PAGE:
One aspect of Chancellor Rishi Sunak’s Budget that received little attention was his plan to launch a new management programme to upskill the 30,000 plus UK based small and medium-sized enterprises over the next three years.
This Budget came only a week after the Institute of Directors and Chartered Management Institute called on the Government to invest further into management and leadership skills training in order to aid economic recovery.
It is of course positive that the UK Government recognises the importance of learning to upskill talent, but while it is currently focusing on management skills, it should not neglect the importance of digital skills and data literacy.
These skills are in huge demand across the globe, especially as the pandemic has accelerated the need for businesses to embark on digital transformation journeys. Analytics and data automation skills are absolutely key if these transformations are to succeed, as are workers with strong data literacy. However, demand for these skills far outstrips supply, evidenced by the shortage of data scientists in 2020, which was estimated at 250,000.
Many businesses believe that the emphasis of digital transformation must be placed on technology, not staff, but this approach leads to failed transformation strategies. It is people who are the key to data-driven digital transformation.
And contrary to popular belief, upskilling in data and analytics doesn’t necessarily involve learning advanced maths or computer programming. It’s about teaching people how to frame their questions as analytics problems, so that they can solve problems using the data they have. Learning to look at business problems through an analytic lens is the key here. With these skills, employees learn how to automate analytical processes that can produce game-changing insights.
This moment is an opportunity for businesses with the Government to invest in the digital skills and the data literacy of UK workers through upskilling. This is about amplifying human intelligence, because those closest to a process know where the problems lie. They have the context of the question to be answered along with the impact on the business when that question is solved for.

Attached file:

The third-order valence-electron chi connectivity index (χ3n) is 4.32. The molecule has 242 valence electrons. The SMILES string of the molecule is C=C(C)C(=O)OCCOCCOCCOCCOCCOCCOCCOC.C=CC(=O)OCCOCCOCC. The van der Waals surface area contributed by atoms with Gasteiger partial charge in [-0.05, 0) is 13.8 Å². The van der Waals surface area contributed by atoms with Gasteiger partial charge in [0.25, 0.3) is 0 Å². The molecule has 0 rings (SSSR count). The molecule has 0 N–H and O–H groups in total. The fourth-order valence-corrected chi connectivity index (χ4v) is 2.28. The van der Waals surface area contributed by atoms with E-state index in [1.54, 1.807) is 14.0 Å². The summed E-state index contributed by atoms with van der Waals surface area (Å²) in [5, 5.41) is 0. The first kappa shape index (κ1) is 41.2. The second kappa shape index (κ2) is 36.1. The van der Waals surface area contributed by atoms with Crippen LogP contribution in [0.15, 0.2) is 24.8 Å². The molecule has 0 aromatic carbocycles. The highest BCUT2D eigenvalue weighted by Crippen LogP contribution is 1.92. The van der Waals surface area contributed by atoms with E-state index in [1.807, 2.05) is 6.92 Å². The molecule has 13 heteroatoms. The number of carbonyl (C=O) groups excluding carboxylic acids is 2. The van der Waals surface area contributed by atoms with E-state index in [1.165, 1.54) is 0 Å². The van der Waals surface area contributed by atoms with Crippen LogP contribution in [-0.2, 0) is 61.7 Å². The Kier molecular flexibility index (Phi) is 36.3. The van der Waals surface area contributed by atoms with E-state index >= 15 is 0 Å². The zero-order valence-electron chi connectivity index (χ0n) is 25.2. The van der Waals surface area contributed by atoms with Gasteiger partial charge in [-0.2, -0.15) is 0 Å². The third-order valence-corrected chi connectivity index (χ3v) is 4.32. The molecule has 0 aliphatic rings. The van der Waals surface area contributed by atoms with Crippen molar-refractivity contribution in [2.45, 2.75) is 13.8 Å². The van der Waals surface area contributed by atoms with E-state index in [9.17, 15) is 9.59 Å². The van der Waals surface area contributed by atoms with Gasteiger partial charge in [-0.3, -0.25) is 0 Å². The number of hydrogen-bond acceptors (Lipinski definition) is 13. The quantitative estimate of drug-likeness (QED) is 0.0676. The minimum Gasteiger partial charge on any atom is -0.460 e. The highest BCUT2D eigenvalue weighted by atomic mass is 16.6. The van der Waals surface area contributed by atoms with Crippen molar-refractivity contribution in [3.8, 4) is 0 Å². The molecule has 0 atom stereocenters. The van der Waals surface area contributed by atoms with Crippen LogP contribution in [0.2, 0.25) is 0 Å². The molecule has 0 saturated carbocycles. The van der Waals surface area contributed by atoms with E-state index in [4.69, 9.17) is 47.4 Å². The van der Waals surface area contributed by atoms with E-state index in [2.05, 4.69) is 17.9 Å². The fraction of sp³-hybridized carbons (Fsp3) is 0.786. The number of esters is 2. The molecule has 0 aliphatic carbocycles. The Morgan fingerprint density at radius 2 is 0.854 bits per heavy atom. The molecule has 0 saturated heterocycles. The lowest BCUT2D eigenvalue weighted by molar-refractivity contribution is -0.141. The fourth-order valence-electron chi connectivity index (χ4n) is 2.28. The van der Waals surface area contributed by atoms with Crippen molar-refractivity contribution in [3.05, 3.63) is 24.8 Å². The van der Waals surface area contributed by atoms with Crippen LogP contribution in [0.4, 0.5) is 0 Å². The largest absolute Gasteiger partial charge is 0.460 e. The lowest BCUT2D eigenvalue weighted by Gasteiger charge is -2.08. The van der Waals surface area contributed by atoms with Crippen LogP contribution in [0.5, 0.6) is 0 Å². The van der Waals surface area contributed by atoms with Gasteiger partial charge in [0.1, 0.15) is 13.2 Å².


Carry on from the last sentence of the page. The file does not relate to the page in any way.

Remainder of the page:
Several major companies are already making significant investments in this area. JP Morgan has made a five-year global commitment and dedicated $350m towards upskilling, while Amazon has pledged $700m towards upskilling 100,000 members of its workforce to move into high-growth fields such as data science and software development.
Some businesses may be sceptical, fearing that staff will leave once they’ve been trained. But upskilling must go hand in hand with any transformation journey. Any company transforming needs to invest in its workforce and their careers — whether they stay or not — to make them feel valued and more digitally savvy.
In fact, staff are more likely to stay if their skills are developed. Last year’s Annual CEO Survey by PwC, conducted prior to the pandemic, found that chief executives of companies with more advanced upskilling programmes cited improved worker engagement, productivity, innovation and ability to attract and retain talent.
So, by upskilling their workforce, companies not only close skills gaps and drive business-changing outcomes within their organisation, they also support people at a time of significant economic uncertainty and anxiety about the future.
This point is particularly important regarding young people. The pandemic has significantly affected young people’s prospects, with one study finding that UK workers aged under 25 were more than twice as likely to lose their jobs compared with older workers. Many young people are currently worried about their careers once furlough is phased out by the end of September.
By upskilling young people, the UK could create a new generation of citizen data scientists able to harness powerful insights produced by analytics and prepare these workers to support the business now while also preparing them with skills for company growth.
Certainly, the Government is aware of the importance of upskilling and adapting, though it has not always gone about this tactfully. In October, it faced a backlash after promoting adverts suggesting that ballerinas retrain “in cyber”.
But it is not up to the Government alone to retrain people; businesses can also lend a helping hand. For instance, at Alteryx last year we launched our ADAPT (Advancing Data and Analytics Potential Together) programme to help those affected by the pandemic. To date, the programme has upskilled over 13,000 people globally, providing them with in-demand and valuable skillsets for employment in today’s business world.
By upskilling workers in essential digital skills, the UK economy will be in a stronger place and be quicker to recover once the pandemic is finally over.